Secret Snowdonia

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The clue’s in the name… Surely the big draw of Snowdonia is Snowdon; in this post though I would like to offer some love to the lesser known reaches of Snowdonia, namely southern Snowdonia and the area around Cadiar Idris.

I had first visited this area many, many years ago on a childhood family holiday. After driving what seemed like the entire length of the Welsh coast we finally settled on a campsite at the base of Cadiar Idris. It is undoubtedly a beautiful setting, the facilities are somewhat rustic but oh my does the setting compensate. Tucked in next the epitomy of a babbling brook and nestled at the foot of the Minfford Path up Cadair Idris its location is absolutely idyllic. Pleasingly on my second visit that campsite (including facilities) had not changed at all from my memories of 15 years ago.

On this occasion we had arrived at the campsite after indulging a long held curiosity with the idea of Portmerion. During the above holiday I was frequently denied the opportunity to visit any of the tourist attractions so tantalisingly described in the leaflet display at the campsite so it is fair to say I was pretty excited to fulfill ambitions to visit some of mid wales best tourist attractions in combination with a long overdue summit of Cadair Idris.

Portmerion

‘Like Welsh Disneyland’ or more officially ‘An architect designed Italianate Welsh Village’. Portmerion is pretty damn weird. Home to hipster cool Festival No 6 in September, on most normal days it seemed to be visited by predominately middle aged couples holidaying in mid wales. It was every bit as odd as I had hoped. Like a Barratts home development made by someone who had potentially taken too many mind altering substances. It is undoubtedly in a beautiful location and the architecture and buildings do mix in with the setting rather than detract from it. However I’m not quite sure they complement or enhance it. Nonetheless it is certainly worth a visit, even if just for the double hand wave we got from the gatekeeper on leaving.

Cadair Idris

On summit day of the family holiday I woke up with an almighty crick in in my neck. I tried to wiggle it and found I couldn’t. Massive disappointment. As my Dad and Sister set up off the mountain my Mum enterprisingly tried to source some Ibuprofen. This meant I had unfinished business with the mountain. Thankfully with the addition of an inflatable pillow to my camping arsenal I woke up with a fully mobile neck and was ready to go. The weather was beautiful, the climb just the right steepness, the views spectacular, the fellow walkers friendly and the descent grueling. All in all a spectacular mountain day. My favourite character was the gent who seemed highly disappointed that he was sharing the mountain – he claimed that he had taken over 50 mountain selfies and this was one of the very few that had other people in them. He seemed most perturbed. Clearly he hasn’t caught on to the fact that more and more people are discovering how awesome the mountains are.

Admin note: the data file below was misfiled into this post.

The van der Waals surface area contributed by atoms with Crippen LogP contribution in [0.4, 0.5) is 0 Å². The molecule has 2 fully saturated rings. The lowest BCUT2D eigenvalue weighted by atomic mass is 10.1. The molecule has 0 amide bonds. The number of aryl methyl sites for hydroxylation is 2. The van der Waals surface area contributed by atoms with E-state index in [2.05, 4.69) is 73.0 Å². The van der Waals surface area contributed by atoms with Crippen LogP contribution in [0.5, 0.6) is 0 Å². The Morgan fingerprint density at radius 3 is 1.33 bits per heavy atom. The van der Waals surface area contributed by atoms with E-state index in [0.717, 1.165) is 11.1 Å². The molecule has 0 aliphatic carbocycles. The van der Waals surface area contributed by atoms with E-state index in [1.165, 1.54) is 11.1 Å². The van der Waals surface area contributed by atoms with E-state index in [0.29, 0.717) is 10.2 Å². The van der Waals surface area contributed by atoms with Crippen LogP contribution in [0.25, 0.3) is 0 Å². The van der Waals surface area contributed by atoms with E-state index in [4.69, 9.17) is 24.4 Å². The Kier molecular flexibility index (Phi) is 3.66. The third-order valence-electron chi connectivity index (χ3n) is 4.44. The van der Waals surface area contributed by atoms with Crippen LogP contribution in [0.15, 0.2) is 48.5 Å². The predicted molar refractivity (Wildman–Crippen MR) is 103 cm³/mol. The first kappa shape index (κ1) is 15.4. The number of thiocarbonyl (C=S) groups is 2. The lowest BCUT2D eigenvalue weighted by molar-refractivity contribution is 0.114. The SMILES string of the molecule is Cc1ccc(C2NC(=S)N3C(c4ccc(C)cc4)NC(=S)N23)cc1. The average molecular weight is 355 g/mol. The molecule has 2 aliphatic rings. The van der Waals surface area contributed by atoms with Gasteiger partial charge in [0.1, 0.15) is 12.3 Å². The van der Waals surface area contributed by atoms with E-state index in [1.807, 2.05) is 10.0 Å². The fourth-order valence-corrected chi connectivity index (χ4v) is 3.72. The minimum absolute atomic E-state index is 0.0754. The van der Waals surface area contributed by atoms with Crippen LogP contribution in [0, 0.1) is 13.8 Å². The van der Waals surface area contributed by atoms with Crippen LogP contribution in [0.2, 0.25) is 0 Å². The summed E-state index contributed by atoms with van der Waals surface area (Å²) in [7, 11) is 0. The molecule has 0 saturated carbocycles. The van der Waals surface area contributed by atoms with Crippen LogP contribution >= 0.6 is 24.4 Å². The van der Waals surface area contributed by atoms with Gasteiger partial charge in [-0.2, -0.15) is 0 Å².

Centre for Alternative Technology (C.A.T)

Another stalwart of the leaflet display. As a child if I could have picked one attraction to visit this would have been it. I remember the leaflet clearly – you had to go in a cliff railway to access it and once there who knew what magical treasures were up the hill. It seemed to be like the magic faraway tree only a bit more organic. I was bitterly disappointed when a visit was denied all those years ago. However, it was certainly worth the wait. The cliff railway was charming, the setting was beautiful and to top it off I had the best vegan pie (in fact probably one of the best pies) I’ve ever had at the cafe. What I really loved (apart from the beautiful mountain views and gardens) was that it so clearly practiced what it preached. It was a working community; there was evidence everywhere of work in progress and I loved the idea that it would never be finished. I also found out they do short courses – I’ve already got my eye on a few.

It helped that the weather was stunning for all of these excursion but even had it not be this part of Wales is so peaceful and I can vouch for the fact that it is pretty much unchanged in the last 15 years. That makes it somewhere definitely worth exploring. The lady who owned the campsite had been there since 1982 and gave the most stunning description of living in the moment. She told us:

This is my favourite time of year. When you look around you can see hundreds of shades of green. Everything is new and each plant or tree has its own unique shade in May.

A lovely reminder to look around us, spend time in one place and relish the changes that nature brings us.

Happy exploring,

Zoe

 

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